It's also had the angle frame (singletree is it's proper name) on the 6 way blade broken and is now reinforced.
Other than that, just your basic undercarriage work. This dozer was used mostly for land clearing and it did plenty of heavy hard work.
The downside is that it's not powerfull or heavy enough for heavy stumping. It doesn't have differential steering so it's nearly useless for heavy dozing... and it weighs about 25K (without checking I'd say teh LGP is more like 26-27K)... so it's a bit crude for fine work with the heavy grousers we have on it.
That said, it does work well for most things we do with it. Road building, fence removal, pond digging, silo packing, land clearing, etc... it's done some of each and done quite well at all. It's just not as fast on the heavy pushes.
It's also had a propensity to run hot since day one... mostly on the transmission. You need to keep the rad very clean to keep it cool....
I've always found it to have a nice cab and controls. Visibility is excellent on that dozer. Repairs aren't too bad for major components as it's a modular assembled machine though some things will torture you...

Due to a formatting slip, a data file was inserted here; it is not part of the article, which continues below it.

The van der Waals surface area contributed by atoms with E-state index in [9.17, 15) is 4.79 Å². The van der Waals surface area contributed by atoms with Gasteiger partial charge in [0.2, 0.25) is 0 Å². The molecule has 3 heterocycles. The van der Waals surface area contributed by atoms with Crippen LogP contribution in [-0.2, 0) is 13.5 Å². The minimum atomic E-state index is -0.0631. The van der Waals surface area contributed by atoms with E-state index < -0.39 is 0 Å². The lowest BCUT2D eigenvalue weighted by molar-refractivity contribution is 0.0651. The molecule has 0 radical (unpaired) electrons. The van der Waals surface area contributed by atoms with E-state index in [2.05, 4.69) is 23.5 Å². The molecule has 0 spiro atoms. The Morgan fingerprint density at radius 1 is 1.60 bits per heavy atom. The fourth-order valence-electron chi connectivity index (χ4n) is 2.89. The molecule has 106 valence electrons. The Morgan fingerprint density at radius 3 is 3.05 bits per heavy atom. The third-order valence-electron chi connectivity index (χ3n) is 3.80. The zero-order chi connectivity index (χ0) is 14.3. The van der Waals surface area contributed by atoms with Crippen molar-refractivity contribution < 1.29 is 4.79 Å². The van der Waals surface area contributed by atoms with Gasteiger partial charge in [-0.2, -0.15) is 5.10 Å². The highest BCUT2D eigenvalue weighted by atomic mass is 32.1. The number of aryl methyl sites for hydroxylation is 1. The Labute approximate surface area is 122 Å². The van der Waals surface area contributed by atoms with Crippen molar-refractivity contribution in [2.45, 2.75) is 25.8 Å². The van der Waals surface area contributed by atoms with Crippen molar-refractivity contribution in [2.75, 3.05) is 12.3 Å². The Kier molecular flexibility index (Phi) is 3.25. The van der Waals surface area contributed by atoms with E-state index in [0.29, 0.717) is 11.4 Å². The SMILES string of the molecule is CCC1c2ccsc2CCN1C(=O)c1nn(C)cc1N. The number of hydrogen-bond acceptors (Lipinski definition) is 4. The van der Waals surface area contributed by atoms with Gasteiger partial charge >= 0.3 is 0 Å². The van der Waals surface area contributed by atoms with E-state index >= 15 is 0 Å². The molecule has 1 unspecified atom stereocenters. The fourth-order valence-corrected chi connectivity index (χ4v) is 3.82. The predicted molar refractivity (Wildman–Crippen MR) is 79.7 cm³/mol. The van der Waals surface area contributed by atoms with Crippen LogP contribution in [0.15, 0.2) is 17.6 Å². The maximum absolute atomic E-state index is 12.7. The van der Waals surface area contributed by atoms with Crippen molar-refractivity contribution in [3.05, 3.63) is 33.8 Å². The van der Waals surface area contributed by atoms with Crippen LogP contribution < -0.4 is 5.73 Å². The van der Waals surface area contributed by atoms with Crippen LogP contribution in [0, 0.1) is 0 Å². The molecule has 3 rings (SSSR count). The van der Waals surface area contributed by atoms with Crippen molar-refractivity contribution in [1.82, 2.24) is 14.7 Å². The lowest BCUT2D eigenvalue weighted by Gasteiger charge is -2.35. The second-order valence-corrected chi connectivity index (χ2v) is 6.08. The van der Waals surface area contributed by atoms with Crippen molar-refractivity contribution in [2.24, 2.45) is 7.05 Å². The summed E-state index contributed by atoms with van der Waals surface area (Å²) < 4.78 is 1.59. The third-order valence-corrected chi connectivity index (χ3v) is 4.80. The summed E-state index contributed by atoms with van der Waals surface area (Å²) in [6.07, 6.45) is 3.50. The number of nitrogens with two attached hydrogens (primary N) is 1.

If I had a need for one I'd not hesitate to buy another, but at the same time I'd sooner a 6H for most of what we do. The 4 was simply what we could swing at the time as it replaced a dieing Case 1150. It far outworked the 1150 too...
This 4H is also near the weight of the older 6C's though it doesn't have the power. Probably a bit more machine than a 5C.
|Fla Veggie Farmer|
|D4H LGP the H does not stand for high track H is the series. D4H has 3304 turbo engine with steering clutches (YUCK!) You want to find either a later series D5, M or N in that size or a differential steering D6H LGP or later R or T. The D6’s have a 4 way blade which does not angle. There's 2, D6H LGP's on Iron Planet, $ 16-20K but both have a cab and you can't see $hit from the cab. Most operators with those cabs ran with doors open so they could see the blade. We had a lot of LGP dozer’s in the sugarcane fields to push stuck haul wagons and D4H was as close to useless as they came. It's hard to finish grade with them because they have clutches and you cannot turn under a load or the drive track just spins out. The high tracks are way cheaper to repair all the way around and especially the transmission. They’re also a lot easier to clean the tracks out. The high tracks have a lot more visibility from the seat than any other on the market due to how high the seat is. Komatsu is very expensive to work on in the transmission department and depreciate very quickly. The golf course finish operators like the JD dozers because they’re nimble and low to get under trees.|